An article on automation and unemployment from the Syndicalist Workers Association in 1964.
Content warning - includes brief example of racist language, from an anti-fascist perspective.
The recent electronic and automation exhibition at Olympia is reported to have been a phenomenal success, both from the point of view of attendance and of business deals. A boom in automation isn't news these days, but it is of permanent interest to the potential victim—the industrial worker.
Why this must be so is effectively illustrated by an article in a special supplement issued by the Financial Times to coincide with the Exhibition. The head, “How to automate without being obvious," is itself provocative to make one sit up and take notice, but the contents are equally alarming.
The article is about Elliott-Automation's scheme for gradual conversion of industrial plant to total automation on a step-by-step basis—rather like a kid's brick-building or add-to Meccano set (Elliott, along with English-Electric Leo and ICI-Ferranti, is one of the big names in the British Electronics world.)
The article first of all points out as obstacles to the advance of automation the stupidity and hidebound conservatism which apparently typify our managerial executive class. It earmarks as a strong contributing factor towards this conservatism their fear of workers' reaction against the threat of redundancy. It is quite obvious from this that the Ferrantis and the Elliotts find that their ability to sell their products is strongly limited by the resistance of workers to any automation, which is concerned only with increasing capitalist profits, instead of benefitting all members of society equally.
Being profiteers and not social reformers, their answer to this problem is to a find a way of introducing automation under the unsuspecting worker's nose—and there's no reason why it shouldn't work if we're not very alert to the danger.
One can just see the picture: the Union man comes back from negotiations with good news - 2d. an hour more than we expected and the old crib about canteen facilities is settled . . . and, by the way, they're going to try out a new machine in the packing section, but nobody will lose his job. Joy all round—and the Monster is in. Six months later they "try out" another new machine; again nobody loses his job, but vacancies just aren't filled. A while later the O & M boys and the Operations Researchers are around with charts and statistics, to show the boss the benefits of his little bit of automation and estimates of the profits to be had by going the whole hog.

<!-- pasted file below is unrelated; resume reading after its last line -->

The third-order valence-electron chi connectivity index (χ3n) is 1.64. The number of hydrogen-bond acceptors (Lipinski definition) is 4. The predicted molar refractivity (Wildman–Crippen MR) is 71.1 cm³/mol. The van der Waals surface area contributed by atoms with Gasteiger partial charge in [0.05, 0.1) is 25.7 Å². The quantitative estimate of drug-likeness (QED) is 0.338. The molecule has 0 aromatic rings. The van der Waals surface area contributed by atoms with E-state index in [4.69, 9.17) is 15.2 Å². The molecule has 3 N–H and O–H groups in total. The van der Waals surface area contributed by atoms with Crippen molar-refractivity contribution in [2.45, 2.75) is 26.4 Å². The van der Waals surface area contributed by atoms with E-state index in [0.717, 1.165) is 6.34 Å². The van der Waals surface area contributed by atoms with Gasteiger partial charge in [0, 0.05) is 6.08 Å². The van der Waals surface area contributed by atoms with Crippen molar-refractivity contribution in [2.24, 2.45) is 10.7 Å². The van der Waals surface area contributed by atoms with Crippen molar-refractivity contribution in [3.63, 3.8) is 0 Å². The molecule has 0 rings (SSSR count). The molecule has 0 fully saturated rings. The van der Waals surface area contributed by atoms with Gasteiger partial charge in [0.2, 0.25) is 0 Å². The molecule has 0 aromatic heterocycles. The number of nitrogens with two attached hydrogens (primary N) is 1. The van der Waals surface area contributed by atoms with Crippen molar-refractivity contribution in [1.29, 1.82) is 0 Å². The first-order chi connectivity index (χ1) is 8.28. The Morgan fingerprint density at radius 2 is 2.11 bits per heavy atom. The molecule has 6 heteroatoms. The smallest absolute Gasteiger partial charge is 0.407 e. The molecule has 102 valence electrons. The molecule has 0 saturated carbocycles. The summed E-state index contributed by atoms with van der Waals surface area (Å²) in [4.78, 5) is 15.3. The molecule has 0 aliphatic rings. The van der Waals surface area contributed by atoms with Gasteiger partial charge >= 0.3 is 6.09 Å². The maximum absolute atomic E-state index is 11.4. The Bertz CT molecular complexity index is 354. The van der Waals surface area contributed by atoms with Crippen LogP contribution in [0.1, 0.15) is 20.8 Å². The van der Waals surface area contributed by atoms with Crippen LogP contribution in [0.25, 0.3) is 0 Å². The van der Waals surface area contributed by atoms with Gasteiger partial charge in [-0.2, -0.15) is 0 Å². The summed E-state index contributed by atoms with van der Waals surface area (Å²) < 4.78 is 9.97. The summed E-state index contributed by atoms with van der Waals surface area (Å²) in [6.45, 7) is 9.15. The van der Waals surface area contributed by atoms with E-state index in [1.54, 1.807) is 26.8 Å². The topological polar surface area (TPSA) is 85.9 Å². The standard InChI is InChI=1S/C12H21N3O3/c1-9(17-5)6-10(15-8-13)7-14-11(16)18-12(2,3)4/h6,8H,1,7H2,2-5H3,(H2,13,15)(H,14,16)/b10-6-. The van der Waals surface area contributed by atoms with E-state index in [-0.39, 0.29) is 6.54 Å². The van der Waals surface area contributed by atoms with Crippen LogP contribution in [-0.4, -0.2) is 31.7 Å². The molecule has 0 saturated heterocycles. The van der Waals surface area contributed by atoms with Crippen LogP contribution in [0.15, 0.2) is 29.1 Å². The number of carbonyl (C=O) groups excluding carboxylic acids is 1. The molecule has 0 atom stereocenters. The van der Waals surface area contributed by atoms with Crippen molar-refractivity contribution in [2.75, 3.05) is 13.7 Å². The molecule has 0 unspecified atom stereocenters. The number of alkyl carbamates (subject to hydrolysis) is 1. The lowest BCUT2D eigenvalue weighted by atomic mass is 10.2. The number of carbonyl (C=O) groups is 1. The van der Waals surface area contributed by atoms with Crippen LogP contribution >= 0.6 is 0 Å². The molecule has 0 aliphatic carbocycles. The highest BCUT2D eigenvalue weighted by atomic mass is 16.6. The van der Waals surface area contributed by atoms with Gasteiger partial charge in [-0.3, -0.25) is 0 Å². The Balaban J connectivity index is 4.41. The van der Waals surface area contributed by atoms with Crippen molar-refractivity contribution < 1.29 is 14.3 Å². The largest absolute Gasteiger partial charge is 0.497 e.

Dangle those extra profits in front of him long enough and he'll find courage to damn the workers and automate the lot, or he can be more subtle and just keep on adding little bits till everybody's inched out painlessly. As there is little about modern industry to inspire contentment in, or loyalty to a particular concern or firm, the odds are that very few people will have been in the factory long enough to have seen the whole thing happening. There'll just be a few hundred less people employed and nobody knowing why--except the Mosleys and Jordans, who can confidently point out that it is all the fault of the "Niggers and Jews." Obviously the crucial stage in the whole process is at that point when the union man comes to "sell" the deal to the "general body." What is needed is somebody with a nasty suspicious mind who will be prepared to rock the boat by asking awkward cantankerous questions about the "new machine." If he can back this up with a bit of knowledge about the sort of thing that's liable to happen (it doesn't matter how garbled or vague the "info" is) so much the better. This is a case where a little knowledge is a dangerous thing—for the other side.
The workers will benefit from automation only if they fight doggedly for their share of its products. In the long run this means achieving a totally new social system. But we must recognise that the society we want is very far from being achieved and the workers' day-to-day struggle must be waged on a bread-and-butter basis.
You can't have Anarchy next Friday, but you can have an extra 10s. in your pay packet; you can't have your fair share of the benefits of automation this year, but you can have a 40-hour week, or avoid redundancy and it's all moving in the right direction if we keep up the pressure long enough.
If you can't get your rights in full, then you've got to settle for whatever you can get, but there's a big difference between workers who have automation slipped in under their noses as part of a "good bargain" which they accept in ignorance --and workers who eventually accept it because they have to, but only after gouging every last concession out of the pockets of the capitalists or State. The moral is that workers must educate themselves to recognise a "pig in a poke," whether it's the boss or the union that tries to sell it to them —and from now on the fattest pigs in the biggest pokes are going to come in the shape of new machines.